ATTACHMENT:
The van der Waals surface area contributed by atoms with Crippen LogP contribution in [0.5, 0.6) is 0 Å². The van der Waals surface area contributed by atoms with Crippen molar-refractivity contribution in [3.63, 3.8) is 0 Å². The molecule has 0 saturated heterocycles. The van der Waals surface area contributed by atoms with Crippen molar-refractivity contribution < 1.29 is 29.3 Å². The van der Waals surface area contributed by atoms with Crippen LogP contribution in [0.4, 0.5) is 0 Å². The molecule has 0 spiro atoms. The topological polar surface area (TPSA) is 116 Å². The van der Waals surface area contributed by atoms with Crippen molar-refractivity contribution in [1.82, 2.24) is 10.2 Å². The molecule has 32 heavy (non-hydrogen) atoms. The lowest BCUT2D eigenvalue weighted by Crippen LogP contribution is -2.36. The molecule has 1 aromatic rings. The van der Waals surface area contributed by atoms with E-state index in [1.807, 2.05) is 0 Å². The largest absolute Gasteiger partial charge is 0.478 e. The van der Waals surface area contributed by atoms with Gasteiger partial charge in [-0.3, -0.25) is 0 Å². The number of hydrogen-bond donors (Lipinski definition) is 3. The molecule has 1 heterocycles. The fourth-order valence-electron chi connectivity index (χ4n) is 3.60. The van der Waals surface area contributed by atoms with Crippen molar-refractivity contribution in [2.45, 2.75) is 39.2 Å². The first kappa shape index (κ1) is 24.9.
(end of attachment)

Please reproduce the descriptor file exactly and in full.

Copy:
The van der Waals surface area contributed by atoms with Crippen LogP contribution in [0.5, 0.6) is 0 Å². The van der Waals surface area contributed by atoms with Crippen molar-refractivity contribution in [3.63, 3.8) is 0 Å². The molecule has 0 saturated heterocycles. The van der Waals surface area contributed by atoms with Crippen molar-refractivity contribution < 1.29 is 29.3 Å². The van der Waals surface area contributed by atoms with Crippen LogP contribution in [0.4, 0.5) is 0 Å². The molecule has 0 spiro atoms. The topological polar surface area (TPSA) is 116 Å². The van der Waals surface area contributed by atoms with Crippen molar-refractivity contribution in [1.82, 2.24) is 10.2 Å². The molecule has 32 heavy (non-hydrogen) atoms. The lowest BCUT2D eigenvalue weighted by Crippen LogP contribution is -2.36. The molecule has 1 aromatic rings. The van der Waals surface area contributed by atoms with E-state index in [1.807, 2.05) is 0 Å². The largest absolute Gasteiger partial charge is 0.478 e. The van der Waals surface area contributed by atoms with Gasteiger partial charge in [-0.3, -0.25) is 0 Å². The number of hydrogen-bond donors (Lipinski definition) is 3. The molecule has 1 heterocycles. The fourth-order valence-electron chi connectivity index (χ4n) is 3.60. The van der Waals surface area contributed by atoms with Crippen molar-refractivity contribution in [2.45, 2.75) is 39.2 Å². The first kappa shape index (κ1) is 24.9.